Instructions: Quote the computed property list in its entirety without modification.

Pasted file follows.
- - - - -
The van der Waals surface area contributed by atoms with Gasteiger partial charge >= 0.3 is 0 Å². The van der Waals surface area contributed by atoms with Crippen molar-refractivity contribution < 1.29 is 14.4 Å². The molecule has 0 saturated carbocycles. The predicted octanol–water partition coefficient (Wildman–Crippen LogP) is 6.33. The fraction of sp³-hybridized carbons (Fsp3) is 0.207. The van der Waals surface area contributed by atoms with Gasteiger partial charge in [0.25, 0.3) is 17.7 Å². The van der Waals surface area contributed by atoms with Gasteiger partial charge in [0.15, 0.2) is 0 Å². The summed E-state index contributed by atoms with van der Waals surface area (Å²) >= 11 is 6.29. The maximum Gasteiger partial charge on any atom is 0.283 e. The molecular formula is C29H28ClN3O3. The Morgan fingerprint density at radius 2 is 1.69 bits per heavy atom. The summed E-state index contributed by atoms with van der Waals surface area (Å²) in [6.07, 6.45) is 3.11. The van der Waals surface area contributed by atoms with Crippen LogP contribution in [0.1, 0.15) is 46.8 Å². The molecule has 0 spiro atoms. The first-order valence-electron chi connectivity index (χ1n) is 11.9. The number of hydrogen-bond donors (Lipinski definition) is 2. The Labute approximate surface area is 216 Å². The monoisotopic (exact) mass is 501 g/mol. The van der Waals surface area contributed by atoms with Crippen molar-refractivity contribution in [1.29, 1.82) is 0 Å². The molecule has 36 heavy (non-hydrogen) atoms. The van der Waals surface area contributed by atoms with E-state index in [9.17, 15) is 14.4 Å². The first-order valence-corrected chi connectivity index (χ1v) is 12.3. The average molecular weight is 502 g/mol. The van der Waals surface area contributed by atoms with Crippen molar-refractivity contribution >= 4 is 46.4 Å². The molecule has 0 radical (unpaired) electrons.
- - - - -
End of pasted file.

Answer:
The van der Waals surface area contributed by atoms with Gasteiger partial charge >= 0.3 is 0 Å². The van der Waals surface area contributed by atoms with Crippen molar-refractivity contribution < 1.29 is 14.4 Å². The molecule has 0 saturated carbocycles. The predicted octanol–water partition coefficient (Wildman–Crippen LogP) is 6.33. The fraction of sp³-hybridized carbons (Fsp3) is 0.207. The van der Waals surface area contributed by atoms with Gasteiger partial charge in [0.25, 0.3) is 17.7 Å². The van der Waals surface area contributed by atoms with Gasteiger partial charge in [0.15, 0.2) is 0 Å². The summed E-state index contributed by atoms with van der Waals surface area (Å²) >= 11 is 6.29. The maximum Gasteiger partial charge on any atom is 0.283 e. The molecular formula is C29H28ClN3O3. The Morgan fingerprint density at radius 2 is 1.69 bits per heavy atom. The summed E-state index contributed by atoms with van der Waals surface area (Å²) in [6.07, 6.45) is 3.11. The van der Waals surface area contributed by atoms with Crippen LogP contribution in [0.1, 0.15) is 46.8 Å². The molecule has 0 spiro atoms. The first-order valence-electron chi connectivity index (χ1n) is 11.9. The number of hydrogen-bond donors (Lipinski definition) is 2. The Labute approximate surface area is 216 Å². The monoisotopic (exact) mass is 501 g/mol. The van der Waals surface area contributed by atoms with Crippen molar-refractivity contribution in [1.29, 1.82) is 0 Å². The molecule has 36 heavy (non-hydrogen) atoms. The van der Waals surface area contributed by atoms with E-state index in [9.17, 15) is 14.4 Å². The first-order valence-corrected chi connectivity index (χ1v) is 12.3. The average molecular weight is 502 g/mol. The van der Waals surface area contributed by atoms with Crippen molar-refractivity contribution >= 4 is 46.4 Å². The molecule has 0 radical (unpaired) electrons.